The Wisconsin Crystal-Growing Contest is now an annual event; for details of the 2016 contest, please go to http://xray.chem.wisc.edu/WICGC_2016.html. On, Wisconsin!

Ilia A. Guzei, Organizer

Letters from students, teachers and leaders of the science clubs participating in the 2015 Wisconsin Crystal-Growing Competition

...This is way cooler than I thought...

Thank you so much again for organizing this event. I think the crystal growing competition is a good opportunity to introduce students to work in the laboratory. Aqueous solutions of copper sulfate are pretty safe to work with and the crystallization conditions allow enough permutations to provide a challenge to the students to find appropriate conditions for growing seed crystals and competition crystals. The students were intrigued by the intense color of the solution alone and literally blown away by the beauty and size of the crystals. We luckily had enough material that they even ventured into growing little crystal gardens. The students had fun, learned to work accurately and cleanly and follow instructions. They learned from their mistakes making adjustments to improve results. They learned to relate results to crystallization conditions and modify conditions to improve results.

My favorite quote: 'This is way cooler than I thought!' All of them were looking forward going into the 2016 competition with so much more experience.

Michael Ruf, coach of a student team, Verona, Wisconsin

I'd also like to thank you for again hosting the Crystal Growing Competition. I also organize a major academic competition and I know how time-consuming it can be, but it is also very rewarding. I want you to know that all of my students gave this competition two thumbs up and they very much enjoyed their visit to UW. Several students commented that they would have liked to stay overnight and take more tours. I am hoping that this competition continues to be an annual event and you continue to have the awards before summer as it easier to get the kids there.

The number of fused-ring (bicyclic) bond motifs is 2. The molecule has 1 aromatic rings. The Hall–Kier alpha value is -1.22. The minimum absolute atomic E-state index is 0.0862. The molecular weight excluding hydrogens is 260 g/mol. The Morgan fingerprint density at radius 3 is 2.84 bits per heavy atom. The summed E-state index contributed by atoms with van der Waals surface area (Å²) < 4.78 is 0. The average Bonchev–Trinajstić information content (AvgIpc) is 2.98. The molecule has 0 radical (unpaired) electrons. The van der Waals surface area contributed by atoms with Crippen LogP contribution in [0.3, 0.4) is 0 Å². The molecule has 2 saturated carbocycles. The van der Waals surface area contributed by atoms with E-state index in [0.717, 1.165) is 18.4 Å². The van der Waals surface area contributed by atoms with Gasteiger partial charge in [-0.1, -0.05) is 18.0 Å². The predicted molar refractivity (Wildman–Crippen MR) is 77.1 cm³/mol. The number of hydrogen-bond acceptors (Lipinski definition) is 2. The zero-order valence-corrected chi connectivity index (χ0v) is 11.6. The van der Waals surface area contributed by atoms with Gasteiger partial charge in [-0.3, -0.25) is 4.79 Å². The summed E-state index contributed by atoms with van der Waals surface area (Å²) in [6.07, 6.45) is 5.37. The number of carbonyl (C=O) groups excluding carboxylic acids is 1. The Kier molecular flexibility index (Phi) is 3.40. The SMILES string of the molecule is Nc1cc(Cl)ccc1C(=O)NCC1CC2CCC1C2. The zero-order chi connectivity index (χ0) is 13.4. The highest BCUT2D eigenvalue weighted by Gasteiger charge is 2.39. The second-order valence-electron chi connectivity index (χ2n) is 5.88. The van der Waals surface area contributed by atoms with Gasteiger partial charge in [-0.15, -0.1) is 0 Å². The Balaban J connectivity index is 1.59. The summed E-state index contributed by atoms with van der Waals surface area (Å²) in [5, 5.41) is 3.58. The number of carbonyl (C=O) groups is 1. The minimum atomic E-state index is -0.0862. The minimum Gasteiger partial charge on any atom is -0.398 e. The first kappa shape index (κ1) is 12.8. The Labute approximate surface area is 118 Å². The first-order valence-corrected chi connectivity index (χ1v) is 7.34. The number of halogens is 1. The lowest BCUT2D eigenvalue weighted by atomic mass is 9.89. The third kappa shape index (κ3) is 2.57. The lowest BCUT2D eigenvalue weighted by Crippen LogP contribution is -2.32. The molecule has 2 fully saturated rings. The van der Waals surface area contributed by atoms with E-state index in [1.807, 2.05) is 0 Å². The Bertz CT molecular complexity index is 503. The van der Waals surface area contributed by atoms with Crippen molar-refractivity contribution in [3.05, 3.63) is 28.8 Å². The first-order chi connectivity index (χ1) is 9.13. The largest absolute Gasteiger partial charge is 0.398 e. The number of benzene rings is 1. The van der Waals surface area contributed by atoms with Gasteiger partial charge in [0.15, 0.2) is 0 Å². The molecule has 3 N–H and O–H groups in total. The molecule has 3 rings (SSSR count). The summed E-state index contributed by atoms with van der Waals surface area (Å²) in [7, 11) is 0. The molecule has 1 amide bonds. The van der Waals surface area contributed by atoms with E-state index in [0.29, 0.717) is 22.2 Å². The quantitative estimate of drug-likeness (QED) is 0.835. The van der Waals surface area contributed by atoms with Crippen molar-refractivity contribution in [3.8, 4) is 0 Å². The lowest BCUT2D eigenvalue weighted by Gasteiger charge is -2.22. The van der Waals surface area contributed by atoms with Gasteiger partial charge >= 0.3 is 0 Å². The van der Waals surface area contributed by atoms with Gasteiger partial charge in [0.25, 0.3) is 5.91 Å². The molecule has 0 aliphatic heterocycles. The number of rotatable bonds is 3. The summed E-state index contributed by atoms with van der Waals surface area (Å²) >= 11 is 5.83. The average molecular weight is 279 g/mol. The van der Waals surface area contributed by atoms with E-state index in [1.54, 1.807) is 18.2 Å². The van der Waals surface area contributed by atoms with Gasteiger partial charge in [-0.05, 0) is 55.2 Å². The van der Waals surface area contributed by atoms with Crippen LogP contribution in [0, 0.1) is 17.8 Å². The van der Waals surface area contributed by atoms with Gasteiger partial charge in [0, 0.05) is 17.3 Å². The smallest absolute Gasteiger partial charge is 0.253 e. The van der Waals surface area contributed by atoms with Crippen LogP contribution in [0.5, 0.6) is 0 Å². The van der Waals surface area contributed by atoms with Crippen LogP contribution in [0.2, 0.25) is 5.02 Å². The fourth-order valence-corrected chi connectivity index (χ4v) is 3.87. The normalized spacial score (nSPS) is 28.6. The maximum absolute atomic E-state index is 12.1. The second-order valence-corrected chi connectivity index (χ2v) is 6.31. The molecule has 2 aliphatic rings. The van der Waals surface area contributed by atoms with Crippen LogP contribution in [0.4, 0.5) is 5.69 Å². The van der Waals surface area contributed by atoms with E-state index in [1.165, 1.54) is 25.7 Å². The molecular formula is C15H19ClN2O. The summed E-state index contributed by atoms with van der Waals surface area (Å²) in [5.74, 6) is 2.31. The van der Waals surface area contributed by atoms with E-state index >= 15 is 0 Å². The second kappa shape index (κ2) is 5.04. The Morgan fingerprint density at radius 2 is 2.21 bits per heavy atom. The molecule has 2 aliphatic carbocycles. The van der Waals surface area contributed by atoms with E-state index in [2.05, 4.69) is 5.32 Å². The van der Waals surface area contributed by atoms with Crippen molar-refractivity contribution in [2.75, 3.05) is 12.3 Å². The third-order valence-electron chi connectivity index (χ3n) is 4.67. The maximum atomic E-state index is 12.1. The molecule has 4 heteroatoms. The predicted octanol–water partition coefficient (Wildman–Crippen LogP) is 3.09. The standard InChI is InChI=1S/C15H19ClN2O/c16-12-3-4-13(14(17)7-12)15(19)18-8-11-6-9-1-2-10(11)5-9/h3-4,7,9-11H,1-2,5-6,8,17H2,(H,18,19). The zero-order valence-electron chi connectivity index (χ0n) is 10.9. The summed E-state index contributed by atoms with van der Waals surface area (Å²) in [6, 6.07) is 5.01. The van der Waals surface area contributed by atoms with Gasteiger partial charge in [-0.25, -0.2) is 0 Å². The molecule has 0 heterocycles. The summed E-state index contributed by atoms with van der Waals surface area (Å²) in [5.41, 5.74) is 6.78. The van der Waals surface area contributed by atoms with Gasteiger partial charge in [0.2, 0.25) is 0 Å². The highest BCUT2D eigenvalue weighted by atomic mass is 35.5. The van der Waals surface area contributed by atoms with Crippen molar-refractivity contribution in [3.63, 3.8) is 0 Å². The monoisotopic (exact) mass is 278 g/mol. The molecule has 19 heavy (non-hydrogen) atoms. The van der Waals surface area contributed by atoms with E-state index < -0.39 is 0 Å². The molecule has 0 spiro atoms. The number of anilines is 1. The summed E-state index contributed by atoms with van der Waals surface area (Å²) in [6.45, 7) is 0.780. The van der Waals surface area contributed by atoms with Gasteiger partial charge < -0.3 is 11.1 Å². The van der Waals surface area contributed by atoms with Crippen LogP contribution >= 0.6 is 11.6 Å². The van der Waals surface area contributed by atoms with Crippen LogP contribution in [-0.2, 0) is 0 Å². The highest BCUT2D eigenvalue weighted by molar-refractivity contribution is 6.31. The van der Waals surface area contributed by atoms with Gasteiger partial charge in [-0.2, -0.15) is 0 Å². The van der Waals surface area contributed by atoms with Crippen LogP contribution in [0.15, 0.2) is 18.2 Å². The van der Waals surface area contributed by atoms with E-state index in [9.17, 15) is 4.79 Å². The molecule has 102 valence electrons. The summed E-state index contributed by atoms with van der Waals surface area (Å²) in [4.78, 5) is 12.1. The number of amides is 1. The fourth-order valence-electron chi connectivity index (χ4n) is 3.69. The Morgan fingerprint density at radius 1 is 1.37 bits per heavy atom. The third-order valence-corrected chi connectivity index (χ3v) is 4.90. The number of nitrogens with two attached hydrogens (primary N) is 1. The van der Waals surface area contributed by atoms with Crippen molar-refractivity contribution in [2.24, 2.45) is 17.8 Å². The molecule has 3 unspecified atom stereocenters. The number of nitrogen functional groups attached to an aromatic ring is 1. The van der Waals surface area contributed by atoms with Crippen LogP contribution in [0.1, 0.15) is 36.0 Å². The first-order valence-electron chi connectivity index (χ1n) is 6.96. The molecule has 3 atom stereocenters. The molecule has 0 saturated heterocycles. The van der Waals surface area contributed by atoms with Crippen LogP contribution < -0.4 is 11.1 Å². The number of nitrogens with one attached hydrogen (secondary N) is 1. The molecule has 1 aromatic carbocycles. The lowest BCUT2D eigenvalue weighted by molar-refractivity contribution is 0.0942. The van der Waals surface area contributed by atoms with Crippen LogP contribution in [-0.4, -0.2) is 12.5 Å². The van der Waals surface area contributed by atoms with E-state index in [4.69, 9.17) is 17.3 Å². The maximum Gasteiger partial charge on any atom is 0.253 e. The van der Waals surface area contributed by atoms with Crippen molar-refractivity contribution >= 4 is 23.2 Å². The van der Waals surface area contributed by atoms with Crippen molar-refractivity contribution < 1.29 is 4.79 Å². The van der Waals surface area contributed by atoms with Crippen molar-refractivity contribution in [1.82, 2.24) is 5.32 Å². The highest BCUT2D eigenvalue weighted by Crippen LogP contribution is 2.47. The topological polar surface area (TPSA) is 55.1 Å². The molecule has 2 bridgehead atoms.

Tim Cox, Berlin High School Chemistry, Wisconsin

At DC Everest High School, I run the crystal growing competition as an afterschool enrichment activity. This year is the second year we have participated in your contest. The students and I think it is great. Students love the intra-school competition. The students that participate are highly motivated students, and love a challenge. Thank you for running this statewide competition. It is a great learning activity for our students. The documentation you provided for instructions for the contest are very clear and user friendly. I do not have any suggestions for changes other than to please include us again.

Thank you for providing us with this opportunity.

Ann Wiernik, Chemistry Teacher, DC Everest Senior High School

I just wanted to tell you that I had a lot of fun doing the Crystal Growing Contest. It was a highly rewarding experience because I was able to create my own experiment within the experiment. It was hands-on and watching the crystals grow under different conditions was very interesting. In my opinion, any chance to learn and have fun while doing one is an opportunity that should not be passed up.

Thank you for organizing this.

Abby Schuett, high-school student, Fond du Lac, Wisconsin